Cardiac myxomas usually occur sporadically. However, about 7% are associated with Myxoma syndrome,[1] with autosomal dominant inheritance. Myxoma syndromes include Carney complex and its subsets NAME syndrome, and Lentigines, Atrial myxoma, Mucocutaneous myxoma, Blue nevi syndrome. These usually present between the third and sixth decades.

Myxomas commonly present with the “myxoma triad” obstructive symptoms such as intracardiac obstruction of blood flow with syncopal attacks, cardiac failure, or complete occlusion of the valvular opening leading to sudden cardiac death, constitutional symptoms, namely, fever, loss of weight, fatigue, arthralgia, myalgia, and embolic symptoms involving the skin[2] or central nervous system leading to stroke (ischemic or hemorrhagic). Clinical manifestations depend on the size and location of the myxoma. Cardiac auscultation may disclose accentuated first heart sound, apical diastolic murmur, or tumor plop. Myocardial invasion may lead to conduction abnormalities or arrhythmias presenting as palpitations.[3] Dermatological manifestations in NAME syndrome comprise nevi (moles), ephelides (freckles), and neurofibromas. Careful physical examination disclosed the patient to possess all the said dermatological characteristics. However, she had never sought medical opinion for her apparent skin traits.

Cardiac myxomas are benign neoplasms that can be differentiated from intracardiac thrombus or vegetation by echocardiography, the investigation of choice. An electrocardiogram may be normal, show atrial enlargement depending on the site or reveal arrhythmias,[4],[5] supraventricular tachycardia as seen in our patient.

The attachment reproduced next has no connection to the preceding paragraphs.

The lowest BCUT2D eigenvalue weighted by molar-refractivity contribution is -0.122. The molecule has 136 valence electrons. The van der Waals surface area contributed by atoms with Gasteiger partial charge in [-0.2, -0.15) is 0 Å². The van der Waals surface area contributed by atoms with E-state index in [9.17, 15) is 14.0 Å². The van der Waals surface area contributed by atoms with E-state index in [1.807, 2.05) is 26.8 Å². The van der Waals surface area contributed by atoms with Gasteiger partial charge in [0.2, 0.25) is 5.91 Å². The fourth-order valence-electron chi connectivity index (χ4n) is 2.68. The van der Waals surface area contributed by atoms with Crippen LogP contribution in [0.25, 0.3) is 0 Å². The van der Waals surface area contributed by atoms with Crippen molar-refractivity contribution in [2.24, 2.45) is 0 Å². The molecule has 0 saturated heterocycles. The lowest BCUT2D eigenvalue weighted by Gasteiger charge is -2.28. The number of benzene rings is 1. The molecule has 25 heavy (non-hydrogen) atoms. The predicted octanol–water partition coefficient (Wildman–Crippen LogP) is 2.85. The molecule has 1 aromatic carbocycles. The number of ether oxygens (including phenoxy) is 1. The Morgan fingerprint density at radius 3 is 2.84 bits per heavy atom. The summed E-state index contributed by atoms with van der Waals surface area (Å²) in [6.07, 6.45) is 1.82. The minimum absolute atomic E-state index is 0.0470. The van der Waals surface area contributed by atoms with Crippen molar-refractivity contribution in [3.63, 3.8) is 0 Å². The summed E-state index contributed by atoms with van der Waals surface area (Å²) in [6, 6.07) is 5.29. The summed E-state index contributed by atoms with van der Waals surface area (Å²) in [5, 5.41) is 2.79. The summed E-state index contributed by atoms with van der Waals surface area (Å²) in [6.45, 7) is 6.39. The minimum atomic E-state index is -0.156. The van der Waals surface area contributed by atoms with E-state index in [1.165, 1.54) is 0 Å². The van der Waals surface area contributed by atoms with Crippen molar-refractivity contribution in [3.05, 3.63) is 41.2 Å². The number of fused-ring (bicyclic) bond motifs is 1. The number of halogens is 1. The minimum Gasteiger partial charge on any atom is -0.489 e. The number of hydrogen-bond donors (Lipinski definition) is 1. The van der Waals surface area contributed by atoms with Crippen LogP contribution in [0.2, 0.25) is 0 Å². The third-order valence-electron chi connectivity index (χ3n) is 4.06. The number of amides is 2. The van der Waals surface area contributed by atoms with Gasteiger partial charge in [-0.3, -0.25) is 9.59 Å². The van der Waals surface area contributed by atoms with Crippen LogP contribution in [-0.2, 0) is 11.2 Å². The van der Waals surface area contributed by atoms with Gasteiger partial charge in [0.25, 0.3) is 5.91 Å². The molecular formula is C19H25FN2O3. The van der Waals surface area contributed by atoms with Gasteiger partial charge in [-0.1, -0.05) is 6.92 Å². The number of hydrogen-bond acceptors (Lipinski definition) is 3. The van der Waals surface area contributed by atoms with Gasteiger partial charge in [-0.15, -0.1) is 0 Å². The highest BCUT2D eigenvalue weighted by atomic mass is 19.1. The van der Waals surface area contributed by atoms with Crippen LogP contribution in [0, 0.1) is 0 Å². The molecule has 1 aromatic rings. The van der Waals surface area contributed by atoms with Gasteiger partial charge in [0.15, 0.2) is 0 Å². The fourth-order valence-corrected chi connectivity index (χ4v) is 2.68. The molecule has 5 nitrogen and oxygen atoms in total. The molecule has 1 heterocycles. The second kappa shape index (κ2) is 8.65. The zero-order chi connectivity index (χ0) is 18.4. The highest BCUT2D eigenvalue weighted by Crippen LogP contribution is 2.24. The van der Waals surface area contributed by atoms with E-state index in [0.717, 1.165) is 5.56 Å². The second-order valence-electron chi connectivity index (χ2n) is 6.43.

Management includes surgical excision. Recurrence is seen with incomplete resection[1] and in 10%–25% of cases of familial myxomas.[6] Anticoagulation does not help as emboli are fragments of the myxoma.

  Conclusion Top

When inquiring into the history and performing a physical examination, a clinician sets up list of differentials of the common causes of clinical features. Once common causes are eliminated, the focus should be diverted to the rarer etiologies, looking for cues that will support the hypothesis. Supraventricular tachycardia, an arrhythmia commonly encountered in the intensive care unit, can be a harbinger of a rare disease as seen in the case deliberated above. By presenting this case, we wish to highlight the significance of recognizing a common presentation of an uncommon disease.

Declaration of patient consent

The authors certify that they have obtained all appropriate patient consent forms. In the form the patient(s) has/have given his/her/their consent for his/her/their images and other clinical information to be reported in the journal. The patients understand that their names and initials will not be published and due efforts will be made to conceal their identity, but anonymity cannot be guaranteed.

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Conflicts of interest

There are no conflicts of interest.

  References Top

McCarthy PM, Piehler JM, Schaff HV, Pluth JR, Orszulak TA, Vidaillet HJ Jr., et al. The significance of multiple, recurrent, and “complex” cardiac myxomas. J Thorac Cardiovasc Surg 1986;91:389-96.  Back to cited text no. 1
Bolognia JL, Braverman IM. Skin manifestations of internal disease. In: Longo DL, Fauci AS, Kasper DL, Hauser SL, Jameson JL, Loscalzo J, editors. Harrison's Principles of Internal Medicine. 18th ed. New York: McGraw Hill Education; 2011. p. 405-23.  Back to cited text no. 2
Loscalzo J. Palpitations. In: Longo DL, Fauci AS, Kasper DL, Hauser SL, Jameson JL, Loscalzo J, editors. Harrison's Principles of Internal Medicine. 18th ed. New York: McGraw Hill Education; 2011. p. 295-6.  Back to cited text no. 3
Seol SH, Kim DI, Jang JS, Yang TH, Kim DK, Kim DS. Left atrial myxoma presenting as paroxysmal supraventricular tachycardia. Heart Lung Circ 2014;23:e65-6.  Back to cited text no. 4
Nina VJ, Silva NA, Gaspar SF, Rapôso TL, Ferreira EC, Nina RV, et al. Atypical size and location of a right atrial myxoma: A case report. J Med Case Rep 2012;6:26.  Back to cited text no. 5
Singh SD, Lansing AM. Familial cardiac myxoma – A comprehensive review of reported cases. J Ky Med Assoc 1996;94:96-104.  Back to cited text no. 6


  [Figure 1], [Figure 2], [Figure 3]